Role of Histamine and Related Signaling in Kaposi’s Sarcoma-Associated Herpesvirus Pathogenesis and Oncogenesis
Although Kaposi’s sarcoma-associated herpesvirus (KSHV) has been reported to cause several human cancers including Kaposi’s sarcoma (KS) and primary effusion lymphoma (PEL), the mechanisms of KSHV-induced tumorigenesis, especially virus–host interaction network, are still not completely understood, which therefore hinders the development of effective therapies. Histamine, together with its receptors, plays an important role in various allergic diseases by regulating different inflammation and immune responses. Our previous data showed that antagonists targeting histamine receptors effectively repressed KSHV lytic replication. In the current study, we determined that histamine treatment increased cell proliferation and anchorage-independent growth abilities of KSHV-infected cells. Furthermore, histamine treatment affected the expression of some inflammatory factors from KSHV-infected cells. For clinical relevance, several histamine receptors were highly expressed in AIDS-KS tissues when compared to normal skin tissues. We determined that histamine treatment promoted KSHV-infected lymphoma progression in immunocompromised mice models. Therefore, besides viral replication, our data indicate that the histamine and related signaling are also involved in other functions of KSHV pathogenesis and oncogenesis.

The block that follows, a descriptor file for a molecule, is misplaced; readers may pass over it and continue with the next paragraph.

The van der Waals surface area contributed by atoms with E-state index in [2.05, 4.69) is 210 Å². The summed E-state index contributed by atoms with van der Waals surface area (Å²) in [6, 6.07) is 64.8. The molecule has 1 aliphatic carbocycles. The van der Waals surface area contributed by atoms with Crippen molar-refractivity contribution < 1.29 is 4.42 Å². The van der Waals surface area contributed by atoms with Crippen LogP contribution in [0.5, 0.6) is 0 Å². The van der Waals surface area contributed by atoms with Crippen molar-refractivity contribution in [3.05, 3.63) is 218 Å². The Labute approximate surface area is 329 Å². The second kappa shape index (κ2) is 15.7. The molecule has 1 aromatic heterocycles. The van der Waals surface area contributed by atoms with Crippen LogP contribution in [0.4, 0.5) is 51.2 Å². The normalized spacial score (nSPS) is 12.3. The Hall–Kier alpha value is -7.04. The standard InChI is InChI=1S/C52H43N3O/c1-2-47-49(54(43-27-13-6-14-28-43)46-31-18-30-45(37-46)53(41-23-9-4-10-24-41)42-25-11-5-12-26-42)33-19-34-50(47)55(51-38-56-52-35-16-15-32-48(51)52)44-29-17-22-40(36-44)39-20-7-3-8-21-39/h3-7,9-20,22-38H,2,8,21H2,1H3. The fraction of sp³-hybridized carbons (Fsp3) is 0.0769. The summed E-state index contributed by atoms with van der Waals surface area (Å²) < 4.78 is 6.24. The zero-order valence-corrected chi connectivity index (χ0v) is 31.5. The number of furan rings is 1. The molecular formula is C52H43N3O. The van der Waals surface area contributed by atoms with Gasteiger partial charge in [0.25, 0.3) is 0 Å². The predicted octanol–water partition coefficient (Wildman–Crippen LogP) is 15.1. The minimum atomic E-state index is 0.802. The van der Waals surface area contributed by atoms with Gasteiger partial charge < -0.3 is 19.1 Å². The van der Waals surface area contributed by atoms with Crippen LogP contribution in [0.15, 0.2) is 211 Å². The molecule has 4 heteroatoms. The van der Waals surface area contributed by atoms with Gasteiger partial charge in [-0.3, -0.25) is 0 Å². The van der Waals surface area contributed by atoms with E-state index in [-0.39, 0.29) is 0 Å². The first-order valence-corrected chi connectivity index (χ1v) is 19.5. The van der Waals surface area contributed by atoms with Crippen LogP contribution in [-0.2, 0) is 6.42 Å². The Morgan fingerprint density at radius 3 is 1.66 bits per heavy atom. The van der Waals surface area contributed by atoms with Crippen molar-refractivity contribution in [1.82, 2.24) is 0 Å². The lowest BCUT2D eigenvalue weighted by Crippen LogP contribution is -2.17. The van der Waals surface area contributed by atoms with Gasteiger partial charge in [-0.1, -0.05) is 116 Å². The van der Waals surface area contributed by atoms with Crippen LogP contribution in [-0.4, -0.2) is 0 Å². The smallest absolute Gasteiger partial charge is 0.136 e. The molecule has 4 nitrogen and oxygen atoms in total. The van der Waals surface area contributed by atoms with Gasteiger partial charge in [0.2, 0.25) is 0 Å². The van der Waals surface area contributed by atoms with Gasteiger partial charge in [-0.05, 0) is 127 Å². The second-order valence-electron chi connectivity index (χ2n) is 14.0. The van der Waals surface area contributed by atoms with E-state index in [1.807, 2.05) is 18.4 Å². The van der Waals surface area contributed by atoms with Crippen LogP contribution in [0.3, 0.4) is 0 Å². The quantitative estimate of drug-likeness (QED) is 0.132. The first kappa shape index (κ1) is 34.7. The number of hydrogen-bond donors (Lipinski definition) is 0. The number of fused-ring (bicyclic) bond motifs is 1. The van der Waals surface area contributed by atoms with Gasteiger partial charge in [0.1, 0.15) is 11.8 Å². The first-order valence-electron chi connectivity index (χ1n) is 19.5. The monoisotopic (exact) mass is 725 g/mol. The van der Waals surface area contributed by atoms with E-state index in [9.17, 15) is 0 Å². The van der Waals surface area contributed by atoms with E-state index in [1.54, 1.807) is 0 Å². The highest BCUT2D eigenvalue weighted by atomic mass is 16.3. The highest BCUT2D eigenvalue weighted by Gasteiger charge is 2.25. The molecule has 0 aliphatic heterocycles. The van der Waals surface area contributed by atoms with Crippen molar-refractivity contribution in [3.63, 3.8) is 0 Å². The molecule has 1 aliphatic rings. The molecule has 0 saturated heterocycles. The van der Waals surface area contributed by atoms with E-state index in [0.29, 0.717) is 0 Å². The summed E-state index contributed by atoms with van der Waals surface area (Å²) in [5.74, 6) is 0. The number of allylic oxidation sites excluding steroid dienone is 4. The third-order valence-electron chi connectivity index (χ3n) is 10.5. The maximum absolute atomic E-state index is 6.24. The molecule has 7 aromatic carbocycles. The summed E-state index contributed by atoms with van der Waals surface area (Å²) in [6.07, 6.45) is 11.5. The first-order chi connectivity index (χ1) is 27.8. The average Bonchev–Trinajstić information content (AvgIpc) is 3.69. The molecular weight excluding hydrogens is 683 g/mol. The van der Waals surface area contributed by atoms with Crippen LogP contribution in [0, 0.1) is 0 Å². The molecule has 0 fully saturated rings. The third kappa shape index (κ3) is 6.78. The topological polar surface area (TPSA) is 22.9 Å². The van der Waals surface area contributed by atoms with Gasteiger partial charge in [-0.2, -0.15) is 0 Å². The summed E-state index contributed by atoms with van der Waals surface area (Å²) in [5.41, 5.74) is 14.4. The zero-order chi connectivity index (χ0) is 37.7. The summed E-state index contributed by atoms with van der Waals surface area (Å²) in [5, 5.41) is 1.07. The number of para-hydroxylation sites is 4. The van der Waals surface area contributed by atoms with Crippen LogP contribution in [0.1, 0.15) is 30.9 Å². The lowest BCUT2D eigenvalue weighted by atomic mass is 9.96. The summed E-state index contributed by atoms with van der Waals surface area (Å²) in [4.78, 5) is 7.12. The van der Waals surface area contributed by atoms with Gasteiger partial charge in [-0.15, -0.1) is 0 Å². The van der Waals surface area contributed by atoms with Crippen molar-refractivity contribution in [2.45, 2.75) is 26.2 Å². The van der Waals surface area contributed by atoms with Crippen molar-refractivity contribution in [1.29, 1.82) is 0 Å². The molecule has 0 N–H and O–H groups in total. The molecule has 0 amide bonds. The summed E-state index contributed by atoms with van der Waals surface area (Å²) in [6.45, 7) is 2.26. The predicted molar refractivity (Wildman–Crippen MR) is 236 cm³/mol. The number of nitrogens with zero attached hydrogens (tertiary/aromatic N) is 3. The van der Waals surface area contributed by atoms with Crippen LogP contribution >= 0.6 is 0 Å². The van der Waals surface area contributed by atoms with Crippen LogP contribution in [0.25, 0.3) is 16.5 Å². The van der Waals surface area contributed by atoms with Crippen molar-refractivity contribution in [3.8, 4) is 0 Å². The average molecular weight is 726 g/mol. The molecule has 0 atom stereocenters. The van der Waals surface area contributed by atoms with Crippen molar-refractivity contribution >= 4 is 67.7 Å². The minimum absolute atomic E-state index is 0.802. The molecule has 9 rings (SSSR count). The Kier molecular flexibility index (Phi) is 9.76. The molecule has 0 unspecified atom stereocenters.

Chen, Jungang; Song, Jiao; Plaisance-Bonstaff, Karlie; Mu, Shengyu; Post, Steven R.; Dai, Lu; and Qin, Zhiqiang, "Role of Histamine and Related Signaling in Kaposi’s Sarcoma-Associated Herpesvirus Pathogenesis and Oncogenesis" (2023). School of Graduate Studies Faculty Publications. 125.